Graduate Thesis Or Dissertation

 

Optimizing virus detection in potato breeding populations Public Deposited

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https://ir.library.oregonstate.edu/concern/graduate_thesis_or_dissertations/5425kc97n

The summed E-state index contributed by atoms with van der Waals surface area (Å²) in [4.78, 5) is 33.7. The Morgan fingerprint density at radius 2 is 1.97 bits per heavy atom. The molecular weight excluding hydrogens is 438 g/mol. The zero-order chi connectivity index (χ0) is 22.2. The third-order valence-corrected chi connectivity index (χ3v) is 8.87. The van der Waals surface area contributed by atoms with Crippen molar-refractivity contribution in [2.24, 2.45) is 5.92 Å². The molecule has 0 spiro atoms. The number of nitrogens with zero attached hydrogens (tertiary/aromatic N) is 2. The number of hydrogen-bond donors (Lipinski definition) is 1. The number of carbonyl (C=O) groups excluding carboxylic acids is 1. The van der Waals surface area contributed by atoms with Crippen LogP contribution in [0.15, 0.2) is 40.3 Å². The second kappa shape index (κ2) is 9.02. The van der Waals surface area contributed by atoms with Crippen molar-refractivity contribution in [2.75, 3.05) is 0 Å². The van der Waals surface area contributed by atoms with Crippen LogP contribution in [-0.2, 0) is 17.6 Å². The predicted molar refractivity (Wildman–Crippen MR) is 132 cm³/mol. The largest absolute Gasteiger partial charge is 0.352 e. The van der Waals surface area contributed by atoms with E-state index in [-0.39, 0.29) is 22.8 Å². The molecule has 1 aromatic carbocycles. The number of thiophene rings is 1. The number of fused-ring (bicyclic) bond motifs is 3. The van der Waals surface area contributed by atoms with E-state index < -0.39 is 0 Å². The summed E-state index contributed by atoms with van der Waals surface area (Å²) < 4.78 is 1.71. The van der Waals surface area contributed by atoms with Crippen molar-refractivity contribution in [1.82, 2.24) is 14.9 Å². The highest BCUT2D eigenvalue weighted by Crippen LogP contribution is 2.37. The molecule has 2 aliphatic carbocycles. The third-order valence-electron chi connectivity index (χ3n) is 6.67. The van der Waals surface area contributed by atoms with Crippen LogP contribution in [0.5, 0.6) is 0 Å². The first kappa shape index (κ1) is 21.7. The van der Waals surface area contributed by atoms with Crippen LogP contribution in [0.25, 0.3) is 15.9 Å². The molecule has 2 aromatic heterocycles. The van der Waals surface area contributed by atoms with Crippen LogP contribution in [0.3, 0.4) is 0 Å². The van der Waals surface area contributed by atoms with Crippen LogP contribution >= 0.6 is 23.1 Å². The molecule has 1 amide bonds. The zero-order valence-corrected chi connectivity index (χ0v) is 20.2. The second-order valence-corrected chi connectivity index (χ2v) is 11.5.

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  • Virus contamination in a potato breeding program can seriously disrupt the variety development process. Experiments were conducted from 1989 through 1993 to: evaluate the extent to which Potato Leafroll Virus (PLRV) and Potato Virus Y (PVY) can invade a breeding program, determine viral spread within hills and within individual tubers, and compare viral detection methods. Enzyme-linked immunosorbent assay (ELISA) of tuber sap for PLRV was most accurate when samples were taken from stem end eyes. Virus titer levels decreased from stem to bud ends. False negative tests were sometimes frequent with tuber testing, but false positives were rare. ELISA of grow-out plants was more accurate than tuber sap ELISA for detecting PLRV. Testing accuracy was further improved by growing plants from tuber bud end eyes because of improved emergence and survival. Visual inspection of grow-out plants was less effective than either foliar or tuber ELISA for determining the presence of PLRV. PLRV free tubers were detected within infected hills. However, no disease free eyes were found in infected tubers. PLRV titer levels decreased with storage duration, but detectability of infected tubers was unaffected. Tuber testing (sap ELISA) for PVY was most accurate using eyes from tuber bud ends. PVY titer levels varied within tubers. Tuber testing for PVY generated many erroneous results, both positive and negative. As with PLRV, foliar ELISA of grow-out plants was the preferred method for detecting PVY in tubers. Visual inspection of daughter plants for PVY symptoms was often ineffective. PVY-free tubers were found in infected hills, and unlike PLRV, healthy tissues were sometimes isolated from infected tubers. Both the titer level and detectability of PVY in tubers declined with time in storage. Studies of casual handling of greenhouse grow-out plants showed PVY movement between adjacent plants. However, spread was caused by foliar contact between adjacent plants and not by handling. PVY spread was not visually evident, but was detectable with ELISA.
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